Imam al-Ghazālī's Methodology in Delivering Knowledge and Its Spread in The Malay World (Part 1)

By Abdullah Zawawi Bin Mohd Zawawi

Imam Abu Hamid al-Ghazālī is a major figure in the Islamic intellectual tradition whose works, till today, remain relevant as a central reference. An effort to enliven his evergreen ideas are being carried out by some of the major Islamic thinkers who see it as a panacea for the crisis and challenges of our age. These ideas have been reinterpreted and manifested in various aspects of thought in different ways.[1]

The thoughts and writings of Imam al-Ghazālī centered on the reformation of intellectual errors and the moral values of society through knowledge and da’wah (invitation to Islam). To address this, he opined that a suitable methodology to deliver any type of knowledge must be in place. Without a suitable and precise methodology, the knowledge that originally serves as a curative solution could potentially change into a poison that destroys. This notion can be understood through his commentary regarding what Allah SWT says in the Quran about the debate between Prophet Ibrāhīm a.s and Nimrod.[2]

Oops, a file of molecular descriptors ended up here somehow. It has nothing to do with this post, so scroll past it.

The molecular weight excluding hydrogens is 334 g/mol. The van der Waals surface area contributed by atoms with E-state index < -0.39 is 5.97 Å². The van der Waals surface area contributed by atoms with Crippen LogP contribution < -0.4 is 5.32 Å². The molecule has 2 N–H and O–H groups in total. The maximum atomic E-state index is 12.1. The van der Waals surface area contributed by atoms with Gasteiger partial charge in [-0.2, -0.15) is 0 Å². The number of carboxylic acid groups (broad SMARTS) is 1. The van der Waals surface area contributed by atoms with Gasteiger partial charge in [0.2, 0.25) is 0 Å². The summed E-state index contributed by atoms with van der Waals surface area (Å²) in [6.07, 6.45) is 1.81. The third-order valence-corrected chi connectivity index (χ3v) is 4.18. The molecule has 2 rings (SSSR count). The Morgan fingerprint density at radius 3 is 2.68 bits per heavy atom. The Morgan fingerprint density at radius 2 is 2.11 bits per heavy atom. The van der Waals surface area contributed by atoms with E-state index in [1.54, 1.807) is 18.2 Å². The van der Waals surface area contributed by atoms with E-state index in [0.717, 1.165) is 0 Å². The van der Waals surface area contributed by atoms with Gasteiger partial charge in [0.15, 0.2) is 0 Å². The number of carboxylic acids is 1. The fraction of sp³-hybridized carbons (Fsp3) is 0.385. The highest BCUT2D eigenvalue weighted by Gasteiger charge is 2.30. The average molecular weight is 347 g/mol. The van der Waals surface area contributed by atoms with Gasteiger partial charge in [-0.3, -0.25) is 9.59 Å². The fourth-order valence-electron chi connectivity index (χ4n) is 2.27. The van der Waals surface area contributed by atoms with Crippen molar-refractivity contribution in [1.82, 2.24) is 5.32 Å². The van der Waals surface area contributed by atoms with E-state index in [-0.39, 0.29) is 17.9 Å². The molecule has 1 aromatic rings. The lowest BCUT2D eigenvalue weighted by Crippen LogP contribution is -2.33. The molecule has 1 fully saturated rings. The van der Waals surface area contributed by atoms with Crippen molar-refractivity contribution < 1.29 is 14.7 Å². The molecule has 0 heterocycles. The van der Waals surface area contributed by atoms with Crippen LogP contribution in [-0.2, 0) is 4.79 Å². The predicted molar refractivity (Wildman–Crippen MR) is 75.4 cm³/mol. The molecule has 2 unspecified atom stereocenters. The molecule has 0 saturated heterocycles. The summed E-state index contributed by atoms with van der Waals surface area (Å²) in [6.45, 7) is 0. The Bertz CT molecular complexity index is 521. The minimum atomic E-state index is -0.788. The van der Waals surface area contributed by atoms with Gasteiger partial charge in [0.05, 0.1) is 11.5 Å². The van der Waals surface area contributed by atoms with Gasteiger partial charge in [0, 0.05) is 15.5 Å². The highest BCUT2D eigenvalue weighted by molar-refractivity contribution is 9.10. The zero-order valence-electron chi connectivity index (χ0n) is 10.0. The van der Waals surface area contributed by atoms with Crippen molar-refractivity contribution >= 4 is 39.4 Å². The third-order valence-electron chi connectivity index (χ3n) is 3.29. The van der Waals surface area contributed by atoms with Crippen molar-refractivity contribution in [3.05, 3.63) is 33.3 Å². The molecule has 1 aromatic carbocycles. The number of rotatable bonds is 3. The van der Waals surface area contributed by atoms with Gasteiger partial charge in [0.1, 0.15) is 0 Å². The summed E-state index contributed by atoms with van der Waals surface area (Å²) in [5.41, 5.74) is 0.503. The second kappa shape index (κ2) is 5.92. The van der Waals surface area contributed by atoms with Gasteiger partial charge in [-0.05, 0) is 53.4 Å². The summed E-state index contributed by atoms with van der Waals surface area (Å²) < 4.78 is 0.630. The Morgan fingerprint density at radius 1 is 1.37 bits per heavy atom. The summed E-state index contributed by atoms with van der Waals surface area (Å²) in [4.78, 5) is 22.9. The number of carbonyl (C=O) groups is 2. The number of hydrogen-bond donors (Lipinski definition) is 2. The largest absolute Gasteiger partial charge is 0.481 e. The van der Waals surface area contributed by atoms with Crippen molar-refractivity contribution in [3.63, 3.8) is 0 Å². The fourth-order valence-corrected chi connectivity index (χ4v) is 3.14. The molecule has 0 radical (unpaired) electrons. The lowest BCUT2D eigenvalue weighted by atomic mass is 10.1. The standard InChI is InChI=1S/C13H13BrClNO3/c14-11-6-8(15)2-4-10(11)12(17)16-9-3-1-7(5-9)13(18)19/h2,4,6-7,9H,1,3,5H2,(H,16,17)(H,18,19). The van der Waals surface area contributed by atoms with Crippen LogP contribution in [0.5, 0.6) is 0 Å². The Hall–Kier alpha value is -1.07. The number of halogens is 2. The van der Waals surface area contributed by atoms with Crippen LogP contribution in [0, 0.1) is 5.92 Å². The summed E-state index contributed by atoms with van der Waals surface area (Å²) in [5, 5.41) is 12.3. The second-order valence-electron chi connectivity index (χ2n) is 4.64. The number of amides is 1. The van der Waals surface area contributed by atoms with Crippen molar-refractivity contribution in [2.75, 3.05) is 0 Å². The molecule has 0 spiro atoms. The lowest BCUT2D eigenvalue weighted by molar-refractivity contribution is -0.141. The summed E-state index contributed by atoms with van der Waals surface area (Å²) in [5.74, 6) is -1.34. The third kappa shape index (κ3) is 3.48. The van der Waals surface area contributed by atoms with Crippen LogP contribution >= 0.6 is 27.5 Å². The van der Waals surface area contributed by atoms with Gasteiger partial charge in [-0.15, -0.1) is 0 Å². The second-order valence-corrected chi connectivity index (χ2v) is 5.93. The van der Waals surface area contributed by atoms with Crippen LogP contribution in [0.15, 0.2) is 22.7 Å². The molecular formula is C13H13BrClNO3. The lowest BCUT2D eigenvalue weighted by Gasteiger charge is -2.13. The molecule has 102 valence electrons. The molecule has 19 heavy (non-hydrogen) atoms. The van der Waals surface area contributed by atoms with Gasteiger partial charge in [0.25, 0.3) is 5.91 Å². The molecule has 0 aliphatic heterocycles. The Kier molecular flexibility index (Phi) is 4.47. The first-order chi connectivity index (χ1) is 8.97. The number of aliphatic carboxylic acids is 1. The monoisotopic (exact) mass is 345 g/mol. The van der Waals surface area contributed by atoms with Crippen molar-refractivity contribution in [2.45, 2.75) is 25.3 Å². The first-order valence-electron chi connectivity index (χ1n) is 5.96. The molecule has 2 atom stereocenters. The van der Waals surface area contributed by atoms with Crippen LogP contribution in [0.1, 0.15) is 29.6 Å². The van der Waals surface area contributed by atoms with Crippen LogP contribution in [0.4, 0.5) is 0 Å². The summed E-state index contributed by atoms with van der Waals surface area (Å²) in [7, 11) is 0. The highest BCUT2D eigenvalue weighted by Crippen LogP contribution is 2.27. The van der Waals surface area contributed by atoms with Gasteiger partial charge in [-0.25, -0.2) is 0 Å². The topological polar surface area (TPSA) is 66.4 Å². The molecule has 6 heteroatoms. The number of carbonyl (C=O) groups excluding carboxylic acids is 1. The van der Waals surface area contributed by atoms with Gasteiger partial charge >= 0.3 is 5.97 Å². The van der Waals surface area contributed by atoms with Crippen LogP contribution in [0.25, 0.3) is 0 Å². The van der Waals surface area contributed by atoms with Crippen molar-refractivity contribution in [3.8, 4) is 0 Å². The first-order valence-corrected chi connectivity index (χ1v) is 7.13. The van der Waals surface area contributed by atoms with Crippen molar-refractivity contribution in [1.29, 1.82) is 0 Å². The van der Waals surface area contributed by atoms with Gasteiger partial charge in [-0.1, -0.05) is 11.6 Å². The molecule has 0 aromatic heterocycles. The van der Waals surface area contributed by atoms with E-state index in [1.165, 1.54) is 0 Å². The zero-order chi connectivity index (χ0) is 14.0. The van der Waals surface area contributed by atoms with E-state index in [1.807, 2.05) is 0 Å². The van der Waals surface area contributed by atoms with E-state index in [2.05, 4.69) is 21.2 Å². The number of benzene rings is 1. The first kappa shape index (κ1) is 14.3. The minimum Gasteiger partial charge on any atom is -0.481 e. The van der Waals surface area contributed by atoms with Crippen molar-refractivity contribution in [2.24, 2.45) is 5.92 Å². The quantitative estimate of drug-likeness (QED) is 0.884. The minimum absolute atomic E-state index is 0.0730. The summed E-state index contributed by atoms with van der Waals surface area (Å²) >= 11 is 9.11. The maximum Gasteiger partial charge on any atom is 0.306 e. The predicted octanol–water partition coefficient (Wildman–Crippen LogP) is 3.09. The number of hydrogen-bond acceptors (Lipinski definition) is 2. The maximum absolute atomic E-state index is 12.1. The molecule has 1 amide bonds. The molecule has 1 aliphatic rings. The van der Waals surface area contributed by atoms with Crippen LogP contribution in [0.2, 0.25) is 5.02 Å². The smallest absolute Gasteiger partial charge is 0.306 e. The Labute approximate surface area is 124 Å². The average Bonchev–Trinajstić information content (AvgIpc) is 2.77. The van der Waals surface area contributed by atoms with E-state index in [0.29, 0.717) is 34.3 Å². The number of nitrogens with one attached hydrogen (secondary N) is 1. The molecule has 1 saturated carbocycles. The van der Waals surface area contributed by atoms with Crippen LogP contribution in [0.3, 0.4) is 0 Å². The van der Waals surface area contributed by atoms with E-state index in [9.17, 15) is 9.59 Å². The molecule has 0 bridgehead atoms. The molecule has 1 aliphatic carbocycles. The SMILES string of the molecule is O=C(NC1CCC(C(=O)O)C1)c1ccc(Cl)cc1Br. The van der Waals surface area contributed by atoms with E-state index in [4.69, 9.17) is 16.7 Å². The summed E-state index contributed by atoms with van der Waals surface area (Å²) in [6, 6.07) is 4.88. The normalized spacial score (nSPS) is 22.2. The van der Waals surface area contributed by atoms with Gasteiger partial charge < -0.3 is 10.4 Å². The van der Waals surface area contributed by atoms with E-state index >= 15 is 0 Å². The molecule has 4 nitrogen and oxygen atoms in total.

“Through this debate, the friend of Allah (Prophet Ibrāhīm) did not mean to destroy his adversary but in fact, his goal was to revive him. And verily, feeding someone with suitable nutrition is a kind of revival. In contrast, continually burdening someone with something beyond his capability and suitability is a kind of destruction.”

Part I: Imam al-Ghazālī's Methodology in Delivering Knowledge

In general, Imam al-Ghazālī's methodology can be seen as focusing on a few aspects which are based on the background of the individual learner. In his book al-Qistas al-Mustaqim, the delivery of knowledge, as expounded by Imam al-Ghazālī, contains two main aspects: 1) the intellectual level of the learner and 2) the need for such knowledge.

In relation to these two aspects, the excerpts of Imam al-Ghazālī's words which are quoted above are clear evidence that these two aspects are important elements that must be measured and weighed before the process of knowledge delivery can take place. Similar to how a certain food must be given in accordance to the compatibility and need of the one being fed knowledge must therefore also be delivered in accordance to how compatible it is with the intellectual strength of the learner and the need for the knowledge.